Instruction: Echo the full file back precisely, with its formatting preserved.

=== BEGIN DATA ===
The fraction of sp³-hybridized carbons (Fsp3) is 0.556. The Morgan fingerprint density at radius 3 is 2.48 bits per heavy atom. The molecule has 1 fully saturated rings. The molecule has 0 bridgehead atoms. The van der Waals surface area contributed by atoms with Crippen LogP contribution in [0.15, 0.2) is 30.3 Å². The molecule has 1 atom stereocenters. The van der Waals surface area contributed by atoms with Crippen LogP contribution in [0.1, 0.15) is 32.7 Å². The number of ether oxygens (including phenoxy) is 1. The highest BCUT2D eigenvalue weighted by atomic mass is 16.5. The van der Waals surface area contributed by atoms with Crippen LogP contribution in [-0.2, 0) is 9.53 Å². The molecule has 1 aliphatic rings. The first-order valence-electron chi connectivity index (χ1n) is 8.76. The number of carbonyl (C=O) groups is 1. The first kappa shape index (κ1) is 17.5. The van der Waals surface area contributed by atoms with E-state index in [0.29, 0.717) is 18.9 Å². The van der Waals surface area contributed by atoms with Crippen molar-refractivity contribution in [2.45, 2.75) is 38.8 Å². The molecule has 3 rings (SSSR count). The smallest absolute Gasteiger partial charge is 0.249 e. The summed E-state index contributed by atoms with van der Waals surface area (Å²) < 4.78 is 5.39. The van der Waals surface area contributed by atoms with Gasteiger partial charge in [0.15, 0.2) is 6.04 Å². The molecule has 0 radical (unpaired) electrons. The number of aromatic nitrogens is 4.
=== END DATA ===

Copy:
The fraction of sp³-hybridized carbons (Fsp3) is 0.556. The Morgan fingerprint density at radius 3 is 2.48 bits per heavy atom. The molecule has 1 fully saturated rings. The molecule has 0 bridgehead atoms. The van der Waals surface area contributed by atoms with Crippen LogP contribution in [0.15, 0.2) is 30.3 Å². The molecule has 1 atom stereocenters. The van der Waals surface area contributed by atoms with Crippen LogP contribution in [0.1, 0.15) is 32.7 Å². The number of ether oxygens (including phenoxy) is 1. The highest BCUT2D eigenvalue weighted by atomic mass is 16.5. The van der Waals surface area contributed by atoms with Crippen LogP contribution in [-0.2, 0) is 9.53 Å². The molecule has 1 aliphatic rings. The first-order valence-electron chi connectivity index (χ1n) is 8.76. The number of carbonyl (C=O) groups is 1. The first kappa shape index (κ1) is 17.5. The van der Waals surface area contributed by atoms with E-state index in [0.29, 0.717) is 18.9 Å². The van der Waals surface area contributed by atoms with Crippen molar-refractivity contribution in [2.45, 2.75) is 38.8 Å². The molecule has 3 rings (SSSR count). The smallest absolute Gasteiger partial charge is 0.249 e. The summed E-state index contributed by atoms with van der Waals surface area (Å²) < 4.78 is 5.39. The van der Waals surface area contributed by atoms with Gasteiger partial charge in [0.15, 0.2) is 6.04 Å². The molecule has 0 radical (unpaired) electrons. The number of aromatic nitrogens is 4.